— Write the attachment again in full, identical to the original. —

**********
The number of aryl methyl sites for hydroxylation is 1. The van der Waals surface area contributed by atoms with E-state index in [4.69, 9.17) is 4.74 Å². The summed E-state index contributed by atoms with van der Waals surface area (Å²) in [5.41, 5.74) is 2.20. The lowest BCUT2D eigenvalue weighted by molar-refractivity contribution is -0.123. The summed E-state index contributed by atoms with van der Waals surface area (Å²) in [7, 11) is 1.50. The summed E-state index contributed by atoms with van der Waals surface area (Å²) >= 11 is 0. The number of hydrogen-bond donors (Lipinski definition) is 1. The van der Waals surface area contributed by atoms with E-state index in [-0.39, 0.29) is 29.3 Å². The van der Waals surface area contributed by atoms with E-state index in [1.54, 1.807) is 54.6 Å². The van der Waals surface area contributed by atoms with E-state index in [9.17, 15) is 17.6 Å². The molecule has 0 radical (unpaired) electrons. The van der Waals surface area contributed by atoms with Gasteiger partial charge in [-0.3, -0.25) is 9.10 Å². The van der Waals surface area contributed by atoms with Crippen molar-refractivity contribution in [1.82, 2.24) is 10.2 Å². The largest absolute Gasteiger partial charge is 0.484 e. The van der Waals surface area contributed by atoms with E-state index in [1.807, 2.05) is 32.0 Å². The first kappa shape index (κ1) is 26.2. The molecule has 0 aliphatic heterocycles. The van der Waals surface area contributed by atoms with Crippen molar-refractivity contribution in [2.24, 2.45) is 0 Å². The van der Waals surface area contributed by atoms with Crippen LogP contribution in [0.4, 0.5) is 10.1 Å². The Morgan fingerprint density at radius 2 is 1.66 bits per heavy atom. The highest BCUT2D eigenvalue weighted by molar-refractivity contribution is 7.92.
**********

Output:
The number of aryl methyl sites for hydroxylation is 1. The van der Waals surface area contributed by atoms with E-state index in [4.69, 9.17) is 4.74 Å². The summed E-state index contributed by atoms with van der Waals surface area (Å²) in [5.41, 5.74) is 2.20. The lowest BCUT2D eigenvalue weighted by molar-refractivity contribution is -0.123. The summed E-state index contributed by atoms with van der Waals surface area (Å²) in [7, 11) is 1.50. The summed E-state index contributed by atoms with van der Waals surface area (Å²) >= 11 is 0. The number of hydrogen-bond donors (Lipinski definition) is 1. The van der Waals surface area contributed by atoms with E-state index in [-0.39, 0.29) is 29.3 Å². The van der Waals surface area contributed by atoms with E-state index in [1.54, 1.807) is 54.6 Å². The van der Waals surface area contributed by atoms with E-state index in [9.17, 15) is 17.6 Å². The molecule has 0 radical (unpaired) electrons. The van der Waals surface area contributed by atoms with Gasteiger partial charge in [-0.3, -0.25) is 9.10 Å². The van der Waals surface area contributed by atoms with Crippen molar-refractivity contribution in [1.82, 2.24) is 10.2 Å². The largest absolute Gasteiger partial charge is 0.484 e. The van der Waals surface area contributed by atoms with E-state index in [1.807, 2.05) is 32.0 Å². The first kappa shape index (κ1) is 26.2. The molecule has 0 aliphatic heterocycles. The van der Waals surface area contributed by atoms with Crippen molar-refractivity contribution in [2.24, 2.45) is 0 Å². The van der Waals surface area contributed by atoms with Crippen LogP contribution in [0.4, 0.5) is 10.1 Å². The Morgan fingerprint density at radius 2 is 1.66 bits per heavy atom. The highest BCUT2D eigenvalue weighted by molar-refractivity contribution is 7.92.